Saturday, November 7, 2015

Month of Horror Blind Spots: Black Christmas (1974 version)

I'm taking this October to finally get around to checking out those movies/genres I've neglected up until now.  I call these my horror blind spots, and it's time for me to finally give them a look.

Spoiler Warning:  This is yet another decades old movie, but I suppose I really shouldn't be judging those that haven't seen it since the whole point of this month is to watch movies that I should have seen years ago.  Oh well.  You're warned.

Of all of the movies I've watched for the Month of Horror Blindspots, Black Christmas is the only one that I was truly pissed at myself for having not seen sooner.  This may actually be the best horror movie I've seen this year.  There were so many impressive elements to this film, including effective use of Christmas decorations to create a dreadful atmosphere, character development that actually invests the viewer in the outcome of the movie, and an interesting depiction of women's reproductive rights in the wake of Roe vs. Wade.

Directed by Bob Clark (who cut his teeth in film with several horror movies before moving on to comedies like Porky's and A Christmas Story) Black Christmas tells the story of a group of girls living in a sorority house a few days before the holiday.  The girls are dealing with a variety of problems:  family issues, drinking problems, and even an unplanned pregnancy.  They're also receiving obscene phone calls from someone  who may or may not be the same man who has made his way into the attic...

One of the first things that struck me about Black Christmas was the effect use of atmosphere.  The opening shot is an exterior of the house, fully decorated in yuletide accouterments.

Coming into this movie cold, the house looks very warm and inviting.  It's a place I would love to visit for a Christmas party.  But as the movie unfolds and people start dying, the mood of the lighting shifts to become much more sinister, especially since the lights at the time still used incandescent bulbs rather than LED lights.

Now, for me, atmosphere can only take you so far if you don't care enough about the characters to be invested in their well-being.  Fortunately, Black Christmas pays enough attention to its characters to do just that.  Margot Kidder's Barb, while caustic and a drunk, is also very charming in her own way.  Mrs. Mac is hilarious as the foul-mouthed house mother.  And, of course, we have Jess, our main protagonist and the one going through the most difficult situation in the movie (besides, you know, the deranged killer stalking everyone).

We find out early in the movie that Jess is pregnant with the baby of her longtime boyfriend, Peter.  The problem is, though, that Jess isn't ready for a child.  She explains to Peter that she, like him, has dreams and goals and that she cannot do that if she keeps the baby.  She tells Peter that she wants to have an abortion, and he reacts as one would expect an arrogant misogynist to react:  he calls her selfish, he pleas with her not to "kill our baby," and throws pretty much every argument at her that he can think of.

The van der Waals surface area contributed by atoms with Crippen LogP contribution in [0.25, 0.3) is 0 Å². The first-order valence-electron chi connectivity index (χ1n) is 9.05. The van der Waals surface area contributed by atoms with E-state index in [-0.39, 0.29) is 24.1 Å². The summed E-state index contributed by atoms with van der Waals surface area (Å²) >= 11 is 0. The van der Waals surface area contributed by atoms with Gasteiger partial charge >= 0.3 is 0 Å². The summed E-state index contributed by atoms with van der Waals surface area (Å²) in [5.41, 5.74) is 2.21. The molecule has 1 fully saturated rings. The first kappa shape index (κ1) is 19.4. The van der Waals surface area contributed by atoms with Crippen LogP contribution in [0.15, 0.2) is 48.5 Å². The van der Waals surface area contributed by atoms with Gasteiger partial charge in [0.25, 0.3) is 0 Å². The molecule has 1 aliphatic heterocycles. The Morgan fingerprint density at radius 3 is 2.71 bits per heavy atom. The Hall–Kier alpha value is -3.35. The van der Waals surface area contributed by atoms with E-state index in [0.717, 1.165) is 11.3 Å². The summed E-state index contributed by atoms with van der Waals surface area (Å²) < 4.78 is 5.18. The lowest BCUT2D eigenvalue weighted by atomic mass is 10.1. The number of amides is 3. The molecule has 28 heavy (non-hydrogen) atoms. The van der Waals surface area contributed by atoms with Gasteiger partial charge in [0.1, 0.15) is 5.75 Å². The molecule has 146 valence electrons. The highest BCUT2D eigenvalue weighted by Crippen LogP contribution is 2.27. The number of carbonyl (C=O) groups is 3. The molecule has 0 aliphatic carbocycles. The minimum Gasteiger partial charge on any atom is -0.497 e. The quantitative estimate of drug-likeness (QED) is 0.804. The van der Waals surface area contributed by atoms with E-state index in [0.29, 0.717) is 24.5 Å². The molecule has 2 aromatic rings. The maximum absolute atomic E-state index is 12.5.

The decision to include this plot point in the movie is particularly interesting considering this movie came out in 1974, only one year after abortion was made legal by the decision of supreme court case Roe vs Wade.  Since the debate over that decision continues over 40 years later, it must have been permeated the public consciousness when the move was released.  I'm impressed that the movie was willing to explore the topic, and was particularly intrigued by the ending.

Throughout the movie, all indications point toward Peter being the killer.  He's selfish and obsessive even before Jess announces her plans to abort her pregnancy, and he becomes more volatile as the movie progresses.  Jess, thinking he has broken into the house to kill her, gets the upper hand and kills him.  We find out in the final scene, however, that Peter was not the killer, and that the killer is still hiding in the attic as the credits roll.  The movie could have gone the heavy-handed route and made Peter the killer on top of being a neurotic, controlling prick, but I think that screenwriter A. Roy Monroe was smart not to go down that path.  It highlights the fact that Peter's viewpoints can still be problematic without him being a serial killer, which is true of most people. 

Perhaps that's what's most effective about Black Christmas.  While all but one of the people killed in this movie are women, the movie doesn't lean on the trope, which by 1974 couldn't event be considered a trope yet anyway.  Rather, the movie pulls its frights from showing us the type of crap women have to deal with in these kinds of situations.**  They're dismissed by authorities when they attempt to report the obscene phone calls.  They have to deal with jerk off boyfriends who tell them what to do with their own bodies.  They're at the mercy of often incompetent police officers to serve as their guardians.  And, at the end of the movie, after everything seems to be resolved, it turns out the threat is still there, waiting to strike again.

Black Christmas was such a great watch, I've decided that I'm going to have it cap off my Month of Horror Blindspots (Sorry, Jaws and Psycho, there's always next year).  But Black Christmas has found a permanent place in my horror movie rotation.  I realize I've never had a horror movie suitable for the holiday season, which makes the fact that I took so damn long to watch this one that much more annoying.  But no use in crying over spilled egg nog.  At least now I know I have some black to mix in with all of the red and green this year.

**At least, that was my reaction to the movie as someone who is decidedly not a woman, so I hope I'm not off base.

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